Student Religious Group That Discriminates Should Not Get Public Funding, Americans United Tells Appellate Court

Church-State Watchdog Group Says Hastings Law School Is Right To Refuse Aid To Christian Legal Society Chapter That Rejects Non-Christians, Gays

A public university is right to deny funding to a student group that discriminates on the basis of religion and sexual orientation, according to Americans United for Separation of Church and State.

In a friend-of-the-court brief filed with the 9th U.S. Circuit Court of Appeals, Americans United argues that Hastings College of Law, a part of the University of California system, does not have to officially recognize and support a student organization that excludes law students who do not subscribe to a certain type of Christianity or are gay.

“Public universities are under no obligation to subsidize student religious organizations that discriminate,” said the Rev. Barry W. Lynn, executive director of Americans United. “In fact, state schools have a duty to ensure that they do not aid the mission of religious organizations. Hastings Law School is on the right legal track, and the federal courts ought to say so.”

A student chapter of the Christian Legal Society (CLS) at Hastings has brought a lawsuit demanding an exemption from the law school’s Nondiscrimination Policy. The policy states that all student groups that seek official recognition and direct financial support must not deny membership based on a student’s race, color, religion, national origin, ancestry, disability, age, sex and sexual orientation.

The CLS affiliate argues that its religious liberty is being violated by the requirement.

Last year, a federal district court disagreed with the Christian student group’s arguments and upheld the school’s right to enforce its nondiscrimination policy. The CLS has asked the 9th Circuit to reverse the lower court’s ruling.

In its 30-page brief in Christian Legal Society Chapter v. Mary Kay Kane, Americans United argues that the university’s anti-discrimination policy applies equally to all student groups and that the CLS has no constitutional right to demand special treatment by the university.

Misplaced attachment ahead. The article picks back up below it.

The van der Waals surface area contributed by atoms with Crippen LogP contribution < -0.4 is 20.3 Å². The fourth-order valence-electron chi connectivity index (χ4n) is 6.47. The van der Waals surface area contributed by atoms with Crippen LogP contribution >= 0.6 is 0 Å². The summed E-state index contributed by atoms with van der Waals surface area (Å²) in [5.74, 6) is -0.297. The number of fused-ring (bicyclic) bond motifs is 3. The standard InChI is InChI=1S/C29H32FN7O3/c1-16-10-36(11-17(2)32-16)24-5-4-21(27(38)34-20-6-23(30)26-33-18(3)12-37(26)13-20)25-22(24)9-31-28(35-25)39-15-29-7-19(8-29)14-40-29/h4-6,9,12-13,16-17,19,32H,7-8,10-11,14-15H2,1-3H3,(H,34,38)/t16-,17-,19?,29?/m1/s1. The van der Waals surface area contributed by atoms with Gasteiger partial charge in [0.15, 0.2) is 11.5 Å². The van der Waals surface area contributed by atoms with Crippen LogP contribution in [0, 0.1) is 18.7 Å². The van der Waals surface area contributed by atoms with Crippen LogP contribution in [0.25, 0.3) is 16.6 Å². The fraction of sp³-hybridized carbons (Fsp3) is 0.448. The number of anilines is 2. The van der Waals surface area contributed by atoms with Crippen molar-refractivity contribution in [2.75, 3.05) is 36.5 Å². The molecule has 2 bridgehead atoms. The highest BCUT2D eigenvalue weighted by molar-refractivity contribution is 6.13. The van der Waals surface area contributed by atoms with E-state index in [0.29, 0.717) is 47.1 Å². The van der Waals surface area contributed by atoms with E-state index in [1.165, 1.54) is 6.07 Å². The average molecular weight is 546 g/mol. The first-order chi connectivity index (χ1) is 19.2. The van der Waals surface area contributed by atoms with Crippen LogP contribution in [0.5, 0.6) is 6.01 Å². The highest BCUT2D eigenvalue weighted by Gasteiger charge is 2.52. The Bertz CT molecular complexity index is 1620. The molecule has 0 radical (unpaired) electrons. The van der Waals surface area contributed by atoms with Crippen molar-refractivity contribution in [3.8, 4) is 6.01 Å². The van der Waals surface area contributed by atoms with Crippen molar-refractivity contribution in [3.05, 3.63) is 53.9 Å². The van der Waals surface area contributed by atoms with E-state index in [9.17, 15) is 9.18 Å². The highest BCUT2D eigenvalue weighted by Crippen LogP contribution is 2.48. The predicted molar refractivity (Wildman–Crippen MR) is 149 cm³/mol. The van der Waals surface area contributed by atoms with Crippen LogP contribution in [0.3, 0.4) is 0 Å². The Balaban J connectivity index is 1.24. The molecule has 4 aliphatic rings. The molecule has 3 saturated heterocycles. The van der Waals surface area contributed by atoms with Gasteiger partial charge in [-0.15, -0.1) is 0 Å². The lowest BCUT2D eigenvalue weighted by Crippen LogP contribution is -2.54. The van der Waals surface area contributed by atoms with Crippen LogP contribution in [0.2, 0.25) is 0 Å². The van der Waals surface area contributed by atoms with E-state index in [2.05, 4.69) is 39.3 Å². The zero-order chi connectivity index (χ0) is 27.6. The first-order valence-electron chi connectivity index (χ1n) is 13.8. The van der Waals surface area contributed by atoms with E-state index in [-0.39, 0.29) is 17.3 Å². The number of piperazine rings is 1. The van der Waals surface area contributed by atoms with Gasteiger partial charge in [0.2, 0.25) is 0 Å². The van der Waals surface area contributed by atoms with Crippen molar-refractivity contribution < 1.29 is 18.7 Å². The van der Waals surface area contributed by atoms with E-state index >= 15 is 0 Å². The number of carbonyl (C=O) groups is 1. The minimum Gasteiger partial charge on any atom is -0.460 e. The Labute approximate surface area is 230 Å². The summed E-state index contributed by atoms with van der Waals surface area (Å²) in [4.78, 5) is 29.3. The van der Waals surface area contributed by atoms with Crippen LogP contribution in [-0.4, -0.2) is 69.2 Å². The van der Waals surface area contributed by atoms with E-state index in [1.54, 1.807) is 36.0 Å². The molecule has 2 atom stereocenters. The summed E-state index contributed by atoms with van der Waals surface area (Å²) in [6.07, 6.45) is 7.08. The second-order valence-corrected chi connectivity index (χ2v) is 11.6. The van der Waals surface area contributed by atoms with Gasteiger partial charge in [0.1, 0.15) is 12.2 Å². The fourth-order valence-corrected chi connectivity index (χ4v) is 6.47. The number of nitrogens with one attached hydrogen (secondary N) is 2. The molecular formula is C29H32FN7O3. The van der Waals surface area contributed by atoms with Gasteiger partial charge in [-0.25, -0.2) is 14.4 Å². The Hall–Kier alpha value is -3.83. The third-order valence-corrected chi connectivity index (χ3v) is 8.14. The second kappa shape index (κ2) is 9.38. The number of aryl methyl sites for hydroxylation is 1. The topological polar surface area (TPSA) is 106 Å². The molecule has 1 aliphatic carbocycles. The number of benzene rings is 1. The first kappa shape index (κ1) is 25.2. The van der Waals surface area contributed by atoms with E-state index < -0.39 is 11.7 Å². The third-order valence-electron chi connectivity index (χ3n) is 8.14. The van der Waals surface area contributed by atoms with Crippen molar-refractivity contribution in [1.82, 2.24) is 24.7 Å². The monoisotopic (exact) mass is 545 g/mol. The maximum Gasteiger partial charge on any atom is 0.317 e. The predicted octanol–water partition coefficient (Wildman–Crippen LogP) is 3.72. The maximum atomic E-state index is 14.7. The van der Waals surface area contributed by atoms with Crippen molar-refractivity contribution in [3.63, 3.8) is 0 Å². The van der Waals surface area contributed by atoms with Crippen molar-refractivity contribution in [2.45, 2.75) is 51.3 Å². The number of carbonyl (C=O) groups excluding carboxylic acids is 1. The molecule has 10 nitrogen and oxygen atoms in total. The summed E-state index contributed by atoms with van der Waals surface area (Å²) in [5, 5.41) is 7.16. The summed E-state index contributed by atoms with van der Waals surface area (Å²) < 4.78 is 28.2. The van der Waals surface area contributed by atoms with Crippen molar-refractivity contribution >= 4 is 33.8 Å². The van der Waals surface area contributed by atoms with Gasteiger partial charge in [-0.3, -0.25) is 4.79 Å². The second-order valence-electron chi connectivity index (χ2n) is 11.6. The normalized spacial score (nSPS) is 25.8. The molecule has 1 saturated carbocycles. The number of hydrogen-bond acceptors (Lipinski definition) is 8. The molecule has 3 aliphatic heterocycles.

Citing federal court precedent, Americans United’s brief notes that state institutions must not treat religious organizations more favorably than non-religious ones.

The brief, filed Jan. 19, further argues that exempting the Christian student legal group from the anti-discrimination policy would amount to providing preferential treatment to the religious group because “unlike all other campus groups, religious or secular,” the CLS would be able to discriminate and still receive state funds.

The brief was authored by attorneys Archis A. Parasharami, Lauren R. Randell and Evan M. Tager of the Washington, D.C., office of the global law firm of Mayer, Brown, Rowe & Maw LLP, under the supervision of Americans United attorneys Ayesha N. Khan, Richard B. Katskee and Alex J. Luchenitser.

According to AU, the university’s anti-discrimination policy does not violate the religious liberty rights of the Christian student group. The CLS, under the school’s policy, can still advocate its religious beliefs and use campus facilities to meet and spread those beliefs, but without receiving tax dollars.

“The law school’s policy against discriminatory practices does not harm the religious expression rights of the CLS,” said Luchenitser, Americans United’s senior litigation counsel. “The school’s policy treats all student groups the same. If the Christian Legal Society chapter wishes to receive school financing, it must play by the same rules that other state-funded groups do.”

Americans United is a religious liberty watchdog group based in Washington, D.C. Founded in 1947, the organization educates Americans about the importance of church-state separation in safeguarding religious freedom.

Americans United is a religious liberty watchdog group based in Washington, D.C. Founded in 1947, the organization educates Americans about the importance of church-state separation in safeguarding religious freedom.